Table 2

Table 2

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Prediagnosis Amount of PA and Mortality

Fifteen studies were included to analyze the associations between prediagnosis PA and BCM and prediagnosis PA and AM (Figure 2). This meta-analysis found that the association between the amount of prediagnosis PA with BCM had an RR of 0.87 (95% CI, 0.78-0.96; P < .05) in moderate versus low amount of PA and 0.80 (95% CI, 0.72-0.89; P < .05) in high versus low amount of PA. The AM associated with the amount of prediagnosis PA had an RR of 0.78 (95% CI, 0.71-0.85; P < .05) in moderate versus low amount of PA and 0.74 (95% CI, 0.68-0.80; P < .05) in high versus low amount of PA. There was no statistically significant heterogeneity among the studies in any analysis. There was neither evidence of publication bias in the analyses nor apparent influence of unpublished data in any analyses using the trim and fill method.

Figure 2

Figure 2

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Postdiagnosis Amount of PA and Mortality

Twelve cohort studies reported associations between postdiagnosis amount of PA and BCM and AM (Figure 3). Breast-cancer–specific mortality was associated with moderate versus low amount of postdiagnosis PA (0.72 [95% CI, 0.62-0.83], P < .05]) and high versus low amount of PA (0.71 [95% CI, 0.64-0.78], P < .05). The association between AM and postdiagnosis PA had an RR of 0.74 (95% CI, 0.66-0.83; P < .05) in moderate versus low amount of PA and 0.61 (95% CI, 0.56-0.66; P < .05) in high versus low amount of PA. There was no statistically significant heterogeneity among the studies in any analysis. There was no evidence of publication bias in any analyses. In addition, there was no apparent influence of unpublished data in any analyses using the trim and fill method.

Figure 3

Figure 3

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Prediagnosis Amount of PA and Mortality According to PA Intensity

This meta-analysis provided results of studies for the associations between prediagnosis amount of PA and BCM and prediagnosis amount of PA and AM based on PA intensity (Figure 4). In moderate-intensity PA, BCM showed an RR of 0.65 (95% CI, 0.51-0.83; P < .05) in moderate versus low amount of prediagnosis PA and 0.62 (95% CI, 0.46-0.84; P < .05) in high versus low amount of prediagnosis PA. The association between AM and moderate-intensity prediagnosis PA showed an RR of 0.67 (95% CI, 0.55-0.81; P < .05) in moderate versus low amount of PA and 0.73 (95% CI, 0.58-0.91; P < .05) in high versus low amount of PA.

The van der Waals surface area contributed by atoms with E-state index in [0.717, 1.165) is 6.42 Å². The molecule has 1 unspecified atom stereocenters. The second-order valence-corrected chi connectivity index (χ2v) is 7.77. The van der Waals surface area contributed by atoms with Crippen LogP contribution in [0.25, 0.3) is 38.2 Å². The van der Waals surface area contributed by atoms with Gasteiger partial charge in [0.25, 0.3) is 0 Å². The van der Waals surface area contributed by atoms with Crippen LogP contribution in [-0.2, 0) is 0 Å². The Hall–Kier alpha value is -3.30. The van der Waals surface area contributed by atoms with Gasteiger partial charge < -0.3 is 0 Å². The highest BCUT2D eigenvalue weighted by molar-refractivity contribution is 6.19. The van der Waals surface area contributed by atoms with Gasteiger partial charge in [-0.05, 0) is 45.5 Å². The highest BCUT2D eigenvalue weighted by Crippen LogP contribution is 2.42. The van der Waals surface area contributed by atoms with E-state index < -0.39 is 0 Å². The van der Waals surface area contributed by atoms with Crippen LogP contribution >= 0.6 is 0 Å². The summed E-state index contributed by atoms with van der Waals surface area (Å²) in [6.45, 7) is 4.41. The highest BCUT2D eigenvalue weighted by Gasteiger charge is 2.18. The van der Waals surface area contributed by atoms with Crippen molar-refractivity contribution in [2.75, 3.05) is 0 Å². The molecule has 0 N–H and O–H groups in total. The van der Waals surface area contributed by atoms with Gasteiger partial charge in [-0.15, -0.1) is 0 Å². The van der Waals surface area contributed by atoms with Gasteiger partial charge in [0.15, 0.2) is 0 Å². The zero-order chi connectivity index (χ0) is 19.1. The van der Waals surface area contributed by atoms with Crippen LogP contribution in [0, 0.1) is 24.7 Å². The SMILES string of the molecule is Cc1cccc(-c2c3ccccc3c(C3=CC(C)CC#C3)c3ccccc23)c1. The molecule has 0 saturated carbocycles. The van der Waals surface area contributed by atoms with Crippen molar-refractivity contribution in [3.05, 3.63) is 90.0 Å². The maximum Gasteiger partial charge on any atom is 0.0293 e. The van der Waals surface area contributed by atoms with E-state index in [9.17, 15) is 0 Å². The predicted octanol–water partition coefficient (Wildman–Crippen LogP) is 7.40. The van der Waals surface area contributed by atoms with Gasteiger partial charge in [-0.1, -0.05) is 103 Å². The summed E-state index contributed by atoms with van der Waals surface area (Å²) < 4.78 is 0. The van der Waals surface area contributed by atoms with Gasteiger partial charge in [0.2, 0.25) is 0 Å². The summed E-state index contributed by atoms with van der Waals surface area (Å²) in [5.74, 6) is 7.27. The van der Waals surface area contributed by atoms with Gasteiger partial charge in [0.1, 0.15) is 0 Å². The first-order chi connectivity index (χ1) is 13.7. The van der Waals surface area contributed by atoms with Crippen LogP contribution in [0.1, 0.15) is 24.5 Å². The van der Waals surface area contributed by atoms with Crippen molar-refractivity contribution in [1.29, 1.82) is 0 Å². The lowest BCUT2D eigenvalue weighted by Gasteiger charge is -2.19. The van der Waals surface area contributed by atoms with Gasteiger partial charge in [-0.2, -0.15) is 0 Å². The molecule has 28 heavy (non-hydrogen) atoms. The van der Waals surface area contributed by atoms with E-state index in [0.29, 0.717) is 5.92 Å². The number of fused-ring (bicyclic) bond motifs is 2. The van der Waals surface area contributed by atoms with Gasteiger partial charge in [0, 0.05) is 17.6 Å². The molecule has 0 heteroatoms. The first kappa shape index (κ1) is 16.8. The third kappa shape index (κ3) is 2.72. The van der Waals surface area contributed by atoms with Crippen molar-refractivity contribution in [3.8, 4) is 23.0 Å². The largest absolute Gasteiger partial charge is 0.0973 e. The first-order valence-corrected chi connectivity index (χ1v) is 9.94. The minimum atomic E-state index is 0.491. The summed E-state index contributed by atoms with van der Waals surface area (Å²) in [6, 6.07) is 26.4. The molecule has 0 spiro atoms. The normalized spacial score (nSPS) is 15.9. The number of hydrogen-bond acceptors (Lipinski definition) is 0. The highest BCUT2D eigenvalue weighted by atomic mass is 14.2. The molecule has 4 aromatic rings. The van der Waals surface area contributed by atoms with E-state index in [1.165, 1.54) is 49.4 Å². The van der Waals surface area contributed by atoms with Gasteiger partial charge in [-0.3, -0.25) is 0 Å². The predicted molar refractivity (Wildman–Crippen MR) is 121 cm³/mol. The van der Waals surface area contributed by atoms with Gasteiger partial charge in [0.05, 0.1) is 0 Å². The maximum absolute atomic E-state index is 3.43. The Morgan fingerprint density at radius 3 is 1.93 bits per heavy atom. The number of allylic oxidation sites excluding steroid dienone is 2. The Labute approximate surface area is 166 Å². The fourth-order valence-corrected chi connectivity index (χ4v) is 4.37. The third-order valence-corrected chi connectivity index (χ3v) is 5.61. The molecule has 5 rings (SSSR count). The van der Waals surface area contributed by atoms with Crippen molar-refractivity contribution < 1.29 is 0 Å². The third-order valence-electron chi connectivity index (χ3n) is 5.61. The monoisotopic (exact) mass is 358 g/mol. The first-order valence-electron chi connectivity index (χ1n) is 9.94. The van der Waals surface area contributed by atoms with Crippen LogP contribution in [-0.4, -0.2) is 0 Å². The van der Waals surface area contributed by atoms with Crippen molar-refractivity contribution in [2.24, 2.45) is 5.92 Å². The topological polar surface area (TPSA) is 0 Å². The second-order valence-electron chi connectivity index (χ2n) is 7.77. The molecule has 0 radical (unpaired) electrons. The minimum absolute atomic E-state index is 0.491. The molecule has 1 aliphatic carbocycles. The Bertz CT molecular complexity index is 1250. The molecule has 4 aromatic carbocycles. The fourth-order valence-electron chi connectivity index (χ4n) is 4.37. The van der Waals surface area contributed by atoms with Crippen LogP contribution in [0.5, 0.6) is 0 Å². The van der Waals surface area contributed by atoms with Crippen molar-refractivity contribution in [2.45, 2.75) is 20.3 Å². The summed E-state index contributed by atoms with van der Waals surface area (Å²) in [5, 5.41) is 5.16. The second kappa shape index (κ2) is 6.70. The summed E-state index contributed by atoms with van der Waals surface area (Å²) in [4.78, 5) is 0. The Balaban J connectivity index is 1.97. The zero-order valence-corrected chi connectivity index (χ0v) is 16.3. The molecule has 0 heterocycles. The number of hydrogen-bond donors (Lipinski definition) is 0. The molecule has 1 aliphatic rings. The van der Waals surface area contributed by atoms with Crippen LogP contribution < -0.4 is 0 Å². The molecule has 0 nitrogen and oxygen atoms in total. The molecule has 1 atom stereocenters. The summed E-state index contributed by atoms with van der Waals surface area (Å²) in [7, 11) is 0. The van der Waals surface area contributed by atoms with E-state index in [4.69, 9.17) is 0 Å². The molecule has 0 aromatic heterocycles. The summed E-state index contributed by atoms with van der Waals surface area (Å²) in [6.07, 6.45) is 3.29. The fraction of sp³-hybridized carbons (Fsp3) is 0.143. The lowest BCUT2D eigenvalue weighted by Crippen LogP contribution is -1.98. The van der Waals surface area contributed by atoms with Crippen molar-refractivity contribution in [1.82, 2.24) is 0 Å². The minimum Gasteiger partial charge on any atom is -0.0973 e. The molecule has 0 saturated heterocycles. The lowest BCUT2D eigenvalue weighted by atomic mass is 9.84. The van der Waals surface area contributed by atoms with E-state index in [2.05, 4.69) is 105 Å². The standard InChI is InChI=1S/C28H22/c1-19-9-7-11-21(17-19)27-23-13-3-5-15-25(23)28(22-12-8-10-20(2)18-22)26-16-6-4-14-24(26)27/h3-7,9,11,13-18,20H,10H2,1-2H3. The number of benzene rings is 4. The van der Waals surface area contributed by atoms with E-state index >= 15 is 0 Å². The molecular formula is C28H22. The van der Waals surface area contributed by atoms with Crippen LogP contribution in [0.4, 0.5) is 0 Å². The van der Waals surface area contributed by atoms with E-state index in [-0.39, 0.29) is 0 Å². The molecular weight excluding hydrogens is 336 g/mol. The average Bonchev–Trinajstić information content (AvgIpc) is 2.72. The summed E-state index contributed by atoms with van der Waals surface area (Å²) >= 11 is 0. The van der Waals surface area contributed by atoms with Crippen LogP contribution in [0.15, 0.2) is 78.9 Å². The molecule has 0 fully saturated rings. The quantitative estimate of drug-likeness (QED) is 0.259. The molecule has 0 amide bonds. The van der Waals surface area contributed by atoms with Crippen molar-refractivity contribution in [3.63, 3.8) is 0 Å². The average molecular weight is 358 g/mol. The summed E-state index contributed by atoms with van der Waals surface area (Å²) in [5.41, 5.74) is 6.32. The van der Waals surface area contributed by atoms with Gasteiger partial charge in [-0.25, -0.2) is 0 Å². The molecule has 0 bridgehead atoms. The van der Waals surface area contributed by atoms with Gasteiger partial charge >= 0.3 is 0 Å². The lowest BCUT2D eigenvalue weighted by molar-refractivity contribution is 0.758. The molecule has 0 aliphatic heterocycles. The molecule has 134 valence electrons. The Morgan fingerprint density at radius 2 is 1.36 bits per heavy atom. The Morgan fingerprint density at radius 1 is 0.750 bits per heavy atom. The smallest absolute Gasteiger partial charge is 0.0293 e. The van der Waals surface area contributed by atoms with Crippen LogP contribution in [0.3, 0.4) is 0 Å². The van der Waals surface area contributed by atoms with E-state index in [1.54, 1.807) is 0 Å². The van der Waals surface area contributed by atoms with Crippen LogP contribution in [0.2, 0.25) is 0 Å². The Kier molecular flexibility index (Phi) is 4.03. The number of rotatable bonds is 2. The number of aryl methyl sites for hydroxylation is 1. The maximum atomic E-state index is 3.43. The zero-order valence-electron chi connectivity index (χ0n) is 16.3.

Figure 4

Figure 4

This analysis only included moderate versus low amount of PA for the association between vigorous-intensity prediagnosis PA and BCM and AM because of insufficient studies to allow for an additional analysis of high versus low amount of prediagnosis PA with vigorous-intensity prediagnosis PA. Breast-cancer–specific mortality was associated with moderate versus low amount of prediagnosis PA (0.75 [95% CI, 0.57-0.98], P < .05]), but AM did not have a significant association with moderate versus low amount of prediagnosis PA (0.90 [95% CI, 0.74-1.09], P = .29). The analyses did not show evidence of publication bias or any apparent influence of unpublished data using the trim and fill method.

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Postdiagnosis Amount of PA and Mortality According to PA Intensity

The results for the association between postdiagnosis amount of PA and BMC and postdiagnosis amount of PA and AM based on PA intensity are shown in Figures 5 and 6. Breast-cancer–specific mortality in moderate-intensity postdiagnosis PA showed an RR of 0.69 (95% CI, 0.47-0.995; P < .05) when associated with moderate versus low amount of postdiagnosis PA and 0.58 (95% CI, 0.39-0.90; P < .05) when associated with high versus low amount of postdiagnosis PA. The association of moderate-intensity postdiagnosis PA with AM had an RR of 0.67 (95% CI, 0.55-0.83; P < .05) in moderate versus low amount of PA and 0.53 (95% CI, 0.38-0.75; P < .05) in high versus low amount of PA.

Figure 5

Figure 5

Figure 6

Figure 6

The association between vigorous-intensity postdiagnosis PA and BCM showed an RR of 0.76 (95% CI, 0.59-0.98; P < .05) in moderate versus low amount of postdiagnosis PA, but BCM did not have a significant association with high versus low amount of postdiagnosis PA (RR, 1.07 [95% CI, 0.72-1.58]; P < .05). The association of AM with vigorous-intensity postdiagnosis PA had an RR of 0.76 (95% CI, 0.59-0.98; P < .05) in moderate versus low amount of postdiagnosis PA, but AM did not show a significant association with an RR of 0.91 (95% CI, 0.71-1.17; P = .02) for high versus low amount of postdiagnosis PA.